This morning, my friend with a collapsed lung was posting on Facebook from her hospital bed. I sent her a FB message asking if she wanted me to bring her a chai tea. She said sure, since she needed to walk some.
Happily, the local Starbucks opens at 6, so I could get her tea and get to the hospital. We sat in the family lounge until exhaustion overtook her. I helped the nurse get her back to bed, and I drove home.
I reflected on how many Christmas holidays I've had that have seen me going back and forth to the hospital--or in the case of my grandmother's Dec. 2011 illness, getting reports from family members.
On this day in 2004, I'd have been getting back from spending part of the night in the hospital with my mother-in-law who had fallen and broken her hip. She would not recover, and some part of me had a glimmering of that. But the doctor wanted to do a hip replacement, as did she, and so on Christmas Eve, they did the operation. She picked up an infection somewhere along the line and never recovered, although she would not actually die until April of 2005.
It's sobering to realize how many deaths begin in a fall and a hip break. One of my mother-in-law's doctors said, "We come into the world through the birth canal, and we often leave it through the femoral neck." It's those hips that hold us when we're in the womb, but it's those same hips that leave us vulnerable as older people. Half the people who have a hip break will be dead a year later--and those who survive don't face good odds for survival in the next 5 years.
In mid-December of 2001, my mother-in-law fell and broke her shoulder. She made a mostly full recovery, but we spent those holidays trying to help. As I've said before, she was never an easy patient. I was at her condo building trying to help her into the car to go to the doctor. One of her friends scolded me for letting her go out in "cold" weather in her shorts. I said that it was 70 degrees which was summer weather in most places. What I didn't want to talk about: the struggle to help her into any kind of clothes, and so shorts were easier than long pants.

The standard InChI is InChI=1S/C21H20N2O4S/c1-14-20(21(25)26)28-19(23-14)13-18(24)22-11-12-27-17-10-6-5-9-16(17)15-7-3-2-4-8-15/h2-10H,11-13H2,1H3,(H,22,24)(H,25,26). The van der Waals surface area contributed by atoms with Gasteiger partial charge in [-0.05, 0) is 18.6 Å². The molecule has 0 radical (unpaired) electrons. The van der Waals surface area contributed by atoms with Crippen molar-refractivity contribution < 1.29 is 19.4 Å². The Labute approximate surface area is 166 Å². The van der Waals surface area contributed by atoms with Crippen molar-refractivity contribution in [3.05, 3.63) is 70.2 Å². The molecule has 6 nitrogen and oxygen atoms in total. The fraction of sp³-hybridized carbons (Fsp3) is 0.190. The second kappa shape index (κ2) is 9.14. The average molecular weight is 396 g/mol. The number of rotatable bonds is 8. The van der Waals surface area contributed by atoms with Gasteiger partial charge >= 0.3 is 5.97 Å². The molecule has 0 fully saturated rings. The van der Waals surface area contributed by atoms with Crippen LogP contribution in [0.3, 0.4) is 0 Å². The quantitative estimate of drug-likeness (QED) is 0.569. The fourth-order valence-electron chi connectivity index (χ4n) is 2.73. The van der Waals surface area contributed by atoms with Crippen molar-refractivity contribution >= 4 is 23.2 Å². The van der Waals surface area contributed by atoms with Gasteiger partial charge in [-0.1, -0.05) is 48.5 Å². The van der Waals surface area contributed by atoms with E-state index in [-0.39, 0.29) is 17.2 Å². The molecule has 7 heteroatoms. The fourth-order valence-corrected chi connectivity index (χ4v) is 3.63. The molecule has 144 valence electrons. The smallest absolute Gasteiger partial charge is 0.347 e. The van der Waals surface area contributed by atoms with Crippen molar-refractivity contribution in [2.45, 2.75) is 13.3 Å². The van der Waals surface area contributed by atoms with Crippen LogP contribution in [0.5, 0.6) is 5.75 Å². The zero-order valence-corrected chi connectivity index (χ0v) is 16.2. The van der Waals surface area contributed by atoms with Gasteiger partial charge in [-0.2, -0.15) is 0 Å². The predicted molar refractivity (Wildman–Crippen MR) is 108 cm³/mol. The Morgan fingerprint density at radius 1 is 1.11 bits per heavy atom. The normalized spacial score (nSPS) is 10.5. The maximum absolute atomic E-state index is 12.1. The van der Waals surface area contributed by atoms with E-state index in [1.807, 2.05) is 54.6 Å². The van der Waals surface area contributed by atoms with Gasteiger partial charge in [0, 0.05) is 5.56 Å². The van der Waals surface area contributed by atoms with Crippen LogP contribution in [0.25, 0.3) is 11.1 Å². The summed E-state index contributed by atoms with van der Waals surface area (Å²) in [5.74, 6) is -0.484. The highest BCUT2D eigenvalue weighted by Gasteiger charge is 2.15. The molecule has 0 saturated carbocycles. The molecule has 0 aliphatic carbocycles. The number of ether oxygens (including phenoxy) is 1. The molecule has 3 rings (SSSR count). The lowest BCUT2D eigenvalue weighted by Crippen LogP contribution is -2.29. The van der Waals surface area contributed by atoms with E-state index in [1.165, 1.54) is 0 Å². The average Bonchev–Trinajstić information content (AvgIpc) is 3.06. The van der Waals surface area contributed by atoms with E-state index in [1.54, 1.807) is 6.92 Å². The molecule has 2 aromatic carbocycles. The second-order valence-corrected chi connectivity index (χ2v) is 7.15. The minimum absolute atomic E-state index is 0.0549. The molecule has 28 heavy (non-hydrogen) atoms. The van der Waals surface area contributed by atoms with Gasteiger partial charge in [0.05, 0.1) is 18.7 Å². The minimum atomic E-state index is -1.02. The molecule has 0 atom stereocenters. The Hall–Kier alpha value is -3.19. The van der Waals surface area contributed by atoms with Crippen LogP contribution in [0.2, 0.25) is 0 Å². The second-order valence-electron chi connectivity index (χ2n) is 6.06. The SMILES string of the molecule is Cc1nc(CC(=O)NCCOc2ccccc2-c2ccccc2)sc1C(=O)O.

It was this experience trying to help her and realizing how weak she really was that inspires me to work out, even when I don't want to. Here, as in most areas of my life, I am out of balance. I do a lot of cardio, but not as much strength training, and I only stretch after spin class. I joke that I'll be a little old lady with a very strong heart who can't bend over to put away her groceries.
Sadly, that joke has more than a ring of truth.
Luckily, I still have time to make some changes. I can practice integrating more stretching into my daily life. It's pretty obvious that I'm not going to adopt a regular yoga practice any time soon, at least not with my current obligations. But I can remember to stretch throughout the day.
I used to set Outlook appointments to remember to pray the liturgy of the hours. I'd still like to get back to that. But if I could stretch for a few minutes every few hours and offer prayers of gratitude as well as prayers for whomever has crossed my consciousness as being in need of prayer--that would be great too.
I think I may have just found my New Year's resolution/health goal!
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